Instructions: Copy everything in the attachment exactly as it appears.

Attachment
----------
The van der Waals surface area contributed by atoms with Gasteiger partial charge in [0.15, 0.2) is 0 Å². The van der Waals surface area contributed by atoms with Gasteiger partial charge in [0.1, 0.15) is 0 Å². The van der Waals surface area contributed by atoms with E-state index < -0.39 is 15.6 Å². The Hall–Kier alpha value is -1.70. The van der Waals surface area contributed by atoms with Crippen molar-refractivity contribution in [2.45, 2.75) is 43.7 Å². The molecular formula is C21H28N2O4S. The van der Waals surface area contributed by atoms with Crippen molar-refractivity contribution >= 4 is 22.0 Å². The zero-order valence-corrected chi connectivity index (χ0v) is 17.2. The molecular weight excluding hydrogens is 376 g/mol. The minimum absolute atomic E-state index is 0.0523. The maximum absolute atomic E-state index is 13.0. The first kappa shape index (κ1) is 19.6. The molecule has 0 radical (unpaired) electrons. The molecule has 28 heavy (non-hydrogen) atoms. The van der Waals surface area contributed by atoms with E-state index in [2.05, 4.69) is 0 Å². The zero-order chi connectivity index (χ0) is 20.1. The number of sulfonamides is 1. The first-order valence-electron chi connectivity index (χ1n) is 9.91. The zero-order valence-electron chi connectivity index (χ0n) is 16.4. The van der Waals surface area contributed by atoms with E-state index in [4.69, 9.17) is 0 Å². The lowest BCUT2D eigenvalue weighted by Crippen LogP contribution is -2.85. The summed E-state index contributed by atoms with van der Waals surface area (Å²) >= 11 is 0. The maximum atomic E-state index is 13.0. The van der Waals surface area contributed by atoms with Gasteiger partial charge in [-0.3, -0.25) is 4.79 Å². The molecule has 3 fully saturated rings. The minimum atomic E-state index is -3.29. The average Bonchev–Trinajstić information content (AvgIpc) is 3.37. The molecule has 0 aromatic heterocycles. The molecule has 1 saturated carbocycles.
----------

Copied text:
The van der Waals surface area contributed by atoms with Gasteiger partial charge in [0.15, 0.2) is 0 Å². The van der Waals surface area contributed by atoms with Gasteiger partial charge in [0.1, 0.15) is 0 Å². The van der Waals surface area contributed by atoms with E-state index < -0.39 is 15.6 Å². The Hall–Kier alpha value is -1.70. The van der Waals surface area contributed by atoms with Crippen molar-refractivity contribution in [2.45, 2.75) is 43.7 Å². The molecular formula is C21H28N2O4S. The van der Waals surface area contributed by atoms with Crippen molar-refractivity contribution >= 4 is 22.0 Å². The zero-order valence-corrected chi connectivity index (χ0v) is 17.2. The molecular weight excluding hydrogens is 376 g/mol. The minimum absolute atomic E-state index is 0.0523. The maximum absolute atomic E-state index is 13.0. The first kappa shape index (κ1) is 19.6. The molecule has 0 radical (unpaired) electrons. The molecule has 28 heavy (non-hydrogen) atoms. The van der Waals surface area contributed by atoms with E-state index in [2.05, 4.69) is 0 Å². The zero-order chi connectivity index (χ0) is 20.1. The number of sulfonamides is 1. The first-order valence-electron chi connectivity index (χ1n) is 9.91. The zero-order valence-electron chi connectivity index (χ0n) is 16.4. The van der Waals surface area contributed by atoms with E-state index in [4.69, 9.17) is 0 Å². The lowest BCUT2D eigenvalue weighted by Crippen LogP contribution is -2.85. The summed E-state index contributed by atoms with van der Waals surface area (Å²) >= 11 is 0. The maximum atomic E-state index is 13.0. The van der Waals surface area contributed by atoms with Gasteiger partial charge in [-0.3, -0.25) is 4.79 Å². The molecule has 3 fully saturated rings. The minimum atomic E-state index is -3.29. The average Bonchev–Trinajstić information content (AvgIpc) is 3.37. The molecule has 0 aromatic heterocycles. The molecule has 1 saturated carbocycles.